2021-05-28 08:43:59.330178-0700 0x1eb6     Default     0x6b54               692    0    legacyScreenSaver: (DemoScreen) hello_screensaver -[DemoScreenView hasConfigureSheet]
2021-05-28 08:43:59.330981-0700 0x1eb6     Default     0x0                  692    0    legacyScreenSaver: (DemoScreen) hello_screensaver -[DemoScreenView drawRect:]
2021-05-28 08:43:59.845980-0700 0x1eb6     Default     0x6b54               692    0    legacyScreenSaver: (DemoScreen) hello_screensaver -[DemoScreenView startAnimation]
2021-05-28 08:43:59.846471-0700 0x1eb6     Default     0x6b54               692    0    legacyScreenSaver: (DemoScreen) hello_screensaver -[DemoScreenView animateOneFrame]

What we can notice is that we are running within the process legacyScreenSaver. We can also find that after the constructor most of the other methods are also called, thus we could use them as well to contain our code.

The legacyScreenSaver binary is located at /System/Library/Frameworks/ScreenSaver.framework/PlugIns/legacyScreenSaver.appex/Contents/MacOS/legacyScreenSaver. Since we run in the context of this process it worth taking a look. The process’s code signing information is shown below.

Executable=/System/Library/Frameworks/ScreenSaver.framework/PlugIns/legacyScreenSaver.appex/Contents/MacOS/legacyScreenSaver
Identifier=com.apple.ScreenSaver.Engine.legacyScreenSaver
Format=bundle with Mach-O universal (x86_64 arm64e)
CodeDirectory v=20400 size=935 flags=0x0(none) hashes=18+7 location=embedded
Platform identifier=12
Signature size=4442
Signed Time=2021. May 8. 15:02:04
Info.plist entries=27
TeamIdentifier=not set
Sealed Resources version=2 rules=2 files=0
Internal requirements count=1 size=96
<?xml version="1.0" encoding="UTF-8"?>
<!DOCTYPE plist PUBLIC "-//Apple//DTD PLIST 1.0//EN" "http://www.apple.com/DTDs/PropertyList-1.0.dtd">
<plist version="1.0">
<dict>
	<key>com.apple.private.xpc.launchd.per-user-lookup</key>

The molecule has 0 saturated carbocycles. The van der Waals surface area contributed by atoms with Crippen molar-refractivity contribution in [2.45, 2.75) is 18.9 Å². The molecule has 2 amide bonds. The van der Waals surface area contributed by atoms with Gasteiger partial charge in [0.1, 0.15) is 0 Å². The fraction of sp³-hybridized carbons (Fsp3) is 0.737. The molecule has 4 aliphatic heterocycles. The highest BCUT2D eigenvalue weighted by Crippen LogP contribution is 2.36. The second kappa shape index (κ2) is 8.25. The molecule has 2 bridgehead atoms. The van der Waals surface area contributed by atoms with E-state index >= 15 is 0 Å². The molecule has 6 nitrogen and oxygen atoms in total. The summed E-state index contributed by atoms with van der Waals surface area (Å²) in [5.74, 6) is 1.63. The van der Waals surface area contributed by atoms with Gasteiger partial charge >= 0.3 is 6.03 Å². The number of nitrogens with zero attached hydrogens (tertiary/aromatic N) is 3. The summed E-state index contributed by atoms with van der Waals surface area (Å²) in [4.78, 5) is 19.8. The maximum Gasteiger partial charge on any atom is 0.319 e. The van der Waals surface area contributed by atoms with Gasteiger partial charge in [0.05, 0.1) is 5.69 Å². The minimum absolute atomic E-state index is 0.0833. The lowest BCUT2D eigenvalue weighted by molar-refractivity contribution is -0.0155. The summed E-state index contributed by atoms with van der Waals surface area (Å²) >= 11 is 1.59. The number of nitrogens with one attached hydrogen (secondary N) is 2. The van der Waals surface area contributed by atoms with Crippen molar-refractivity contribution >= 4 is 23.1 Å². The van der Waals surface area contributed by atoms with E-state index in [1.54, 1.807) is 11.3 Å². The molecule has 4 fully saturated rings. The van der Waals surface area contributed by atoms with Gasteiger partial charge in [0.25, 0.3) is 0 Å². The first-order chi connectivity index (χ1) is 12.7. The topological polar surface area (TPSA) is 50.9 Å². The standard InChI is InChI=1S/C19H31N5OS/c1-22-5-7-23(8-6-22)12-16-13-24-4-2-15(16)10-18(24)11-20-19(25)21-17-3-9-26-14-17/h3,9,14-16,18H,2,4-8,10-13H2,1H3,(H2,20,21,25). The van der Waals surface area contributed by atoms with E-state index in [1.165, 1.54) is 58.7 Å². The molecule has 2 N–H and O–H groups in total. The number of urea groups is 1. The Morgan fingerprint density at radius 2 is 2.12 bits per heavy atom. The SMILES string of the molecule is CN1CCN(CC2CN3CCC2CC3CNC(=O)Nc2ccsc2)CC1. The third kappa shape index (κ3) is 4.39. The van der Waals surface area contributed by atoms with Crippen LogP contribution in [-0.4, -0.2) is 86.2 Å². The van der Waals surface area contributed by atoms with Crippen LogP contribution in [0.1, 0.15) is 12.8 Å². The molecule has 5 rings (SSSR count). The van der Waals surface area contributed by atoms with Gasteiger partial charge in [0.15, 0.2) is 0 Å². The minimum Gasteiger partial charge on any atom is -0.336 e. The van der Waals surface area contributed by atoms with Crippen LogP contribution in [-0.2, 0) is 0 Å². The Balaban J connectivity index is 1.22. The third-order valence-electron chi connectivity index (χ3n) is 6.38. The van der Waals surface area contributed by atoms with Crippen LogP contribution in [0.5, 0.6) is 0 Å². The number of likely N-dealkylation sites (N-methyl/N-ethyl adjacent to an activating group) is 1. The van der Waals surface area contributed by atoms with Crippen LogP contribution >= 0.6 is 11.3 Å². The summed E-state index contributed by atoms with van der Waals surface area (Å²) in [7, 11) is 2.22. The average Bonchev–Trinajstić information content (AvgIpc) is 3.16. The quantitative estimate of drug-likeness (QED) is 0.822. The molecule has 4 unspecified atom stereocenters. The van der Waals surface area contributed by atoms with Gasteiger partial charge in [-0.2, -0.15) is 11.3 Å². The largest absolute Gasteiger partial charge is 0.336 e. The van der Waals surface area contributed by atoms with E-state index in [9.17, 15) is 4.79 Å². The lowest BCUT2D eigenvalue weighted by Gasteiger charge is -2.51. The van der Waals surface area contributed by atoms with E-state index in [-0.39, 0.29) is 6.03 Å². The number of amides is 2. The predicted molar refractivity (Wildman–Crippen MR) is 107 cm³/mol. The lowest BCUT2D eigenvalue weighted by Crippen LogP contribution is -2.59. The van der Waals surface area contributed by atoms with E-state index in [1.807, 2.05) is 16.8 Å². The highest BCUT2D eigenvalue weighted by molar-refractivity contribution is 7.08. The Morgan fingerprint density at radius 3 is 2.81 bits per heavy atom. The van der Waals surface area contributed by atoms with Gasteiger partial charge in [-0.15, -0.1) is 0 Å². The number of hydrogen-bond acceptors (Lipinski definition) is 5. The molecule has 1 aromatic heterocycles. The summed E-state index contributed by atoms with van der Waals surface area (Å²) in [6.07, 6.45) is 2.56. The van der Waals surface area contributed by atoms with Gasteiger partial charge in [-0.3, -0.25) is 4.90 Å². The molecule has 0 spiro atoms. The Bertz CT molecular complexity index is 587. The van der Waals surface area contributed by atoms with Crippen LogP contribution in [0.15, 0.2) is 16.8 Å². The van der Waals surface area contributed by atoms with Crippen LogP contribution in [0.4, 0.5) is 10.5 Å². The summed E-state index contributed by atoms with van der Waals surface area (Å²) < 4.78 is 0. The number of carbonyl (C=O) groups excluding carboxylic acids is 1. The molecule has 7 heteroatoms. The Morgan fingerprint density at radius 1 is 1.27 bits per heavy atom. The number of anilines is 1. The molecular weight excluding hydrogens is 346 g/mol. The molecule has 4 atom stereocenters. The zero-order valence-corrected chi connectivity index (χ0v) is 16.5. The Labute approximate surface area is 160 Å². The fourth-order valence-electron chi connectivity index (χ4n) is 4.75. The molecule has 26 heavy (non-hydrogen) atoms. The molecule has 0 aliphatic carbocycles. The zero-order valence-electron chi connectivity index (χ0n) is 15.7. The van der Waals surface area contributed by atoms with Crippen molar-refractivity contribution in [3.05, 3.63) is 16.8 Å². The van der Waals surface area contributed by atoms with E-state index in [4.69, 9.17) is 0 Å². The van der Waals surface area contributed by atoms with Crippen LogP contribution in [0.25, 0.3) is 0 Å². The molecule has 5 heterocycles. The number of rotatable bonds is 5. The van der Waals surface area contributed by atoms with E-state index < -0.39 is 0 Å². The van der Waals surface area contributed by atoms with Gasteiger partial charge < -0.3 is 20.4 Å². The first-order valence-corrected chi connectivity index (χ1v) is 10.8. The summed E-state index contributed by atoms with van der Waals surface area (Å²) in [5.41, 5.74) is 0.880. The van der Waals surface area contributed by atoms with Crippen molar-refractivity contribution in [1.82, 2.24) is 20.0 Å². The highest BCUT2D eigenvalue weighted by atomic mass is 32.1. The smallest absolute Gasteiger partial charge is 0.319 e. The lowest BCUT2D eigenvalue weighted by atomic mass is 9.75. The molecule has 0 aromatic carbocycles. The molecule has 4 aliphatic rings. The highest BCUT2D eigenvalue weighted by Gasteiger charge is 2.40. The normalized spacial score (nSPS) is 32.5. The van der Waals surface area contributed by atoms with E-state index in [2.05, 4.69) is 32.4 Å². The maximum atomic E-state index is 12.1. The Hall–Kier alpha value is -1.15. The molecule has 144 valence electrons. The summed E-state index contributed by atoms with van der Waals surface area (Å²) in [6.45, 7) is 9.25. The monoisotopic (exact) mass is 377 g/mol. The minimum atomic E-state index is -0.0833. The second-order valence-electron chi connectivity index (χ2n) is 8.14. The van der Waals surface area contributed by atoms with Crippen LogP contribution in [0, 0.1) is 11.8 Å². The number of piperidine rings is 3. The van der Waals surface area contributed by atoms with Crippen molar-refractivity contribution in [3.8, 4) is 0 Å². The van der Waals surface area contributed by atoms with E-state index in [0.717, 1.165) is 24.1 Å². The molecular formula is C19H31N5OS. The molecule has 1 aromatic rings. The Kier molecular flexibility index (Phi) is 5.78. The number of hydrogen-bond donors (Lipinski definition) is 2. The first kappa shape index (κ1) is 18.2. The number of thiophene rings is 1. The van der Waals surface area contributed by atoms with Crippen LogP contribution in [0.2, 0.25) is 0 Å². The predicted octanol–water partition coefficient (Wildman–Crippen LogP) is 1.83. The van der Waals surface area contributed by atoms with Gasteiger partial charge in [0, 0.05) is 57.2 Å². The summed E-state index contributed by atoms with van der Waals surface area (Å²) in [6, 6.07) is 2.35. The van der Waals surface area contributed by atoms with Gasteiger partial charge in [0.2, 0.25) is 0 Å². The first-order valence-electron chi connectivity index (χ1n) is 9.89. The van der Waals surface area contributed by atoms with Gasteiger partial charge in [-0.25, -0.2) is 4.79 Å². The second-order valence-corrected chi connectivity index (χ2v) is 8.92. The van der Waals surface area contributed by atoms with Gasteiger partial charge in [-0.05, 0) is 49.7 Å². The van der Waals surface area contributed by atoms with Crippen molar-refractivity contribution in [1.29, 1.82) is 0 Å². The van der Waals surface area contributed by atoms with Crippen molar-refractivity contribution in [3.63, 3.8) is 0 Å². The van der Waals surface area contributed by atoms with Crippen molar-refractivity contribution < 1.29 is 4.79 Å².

<true/>
	<key>com.apple.security.app-sandbox</key>
	<true/>
	<key>com.apple.security.assets.pictures.read-only</key>
	<true/>
	<key>com.apple.security.cs.disable-library-validation</key>
	<true/>
	<key>com.apple.security.files.bookmarks.app-scope</key>
	<true/>
	<key>com.apple.security.files.user-selected.read-only</key>
	<true/>
	<key>com.apple.security.network.client</key>
	<true/>
	<key>com.apple.security.network.server</key>
	<true/>
	<key>com.apple.security.temporary-exception.files.absolute-path.read-only</key>
	<array>
		<string>/</string>
	</array>
	<key>com.apple.security.temporary-exception.mach-lookup.global-name</key>
	<array>
		<string>com.apple.CARenderServer</string>
		<string>com.apple.CoreDisplay.master</string>
		<string>com.apple.nsurlstorage-cache</string>
		<string>com.apple.ViewBridgeAuxiliary</string>
	</array>
	<key>com.apple.security.temporary-exception.sbpl</key>
	<array>
		<string>(allow mach-lookup mach-register)</string>
	</array>
	<key>com.apple.security.temporary-exception.yasb</key>
	<true/>
</dict>
</plist>

The entitlement com.apple.security.cs.disable-library-validation explains why it can load third party bundles, it has library validation disabled. Beyond that we find com.apple.security.app-sandbox, which indicates that it’s sandboxed. Based on the rest of the entitlements it doesn’t have too much rights, although at least it can reach the network. If we use screen savers for persistence, it’s good to have a sandbox escape in our toolbox, otherwise we are quite locked.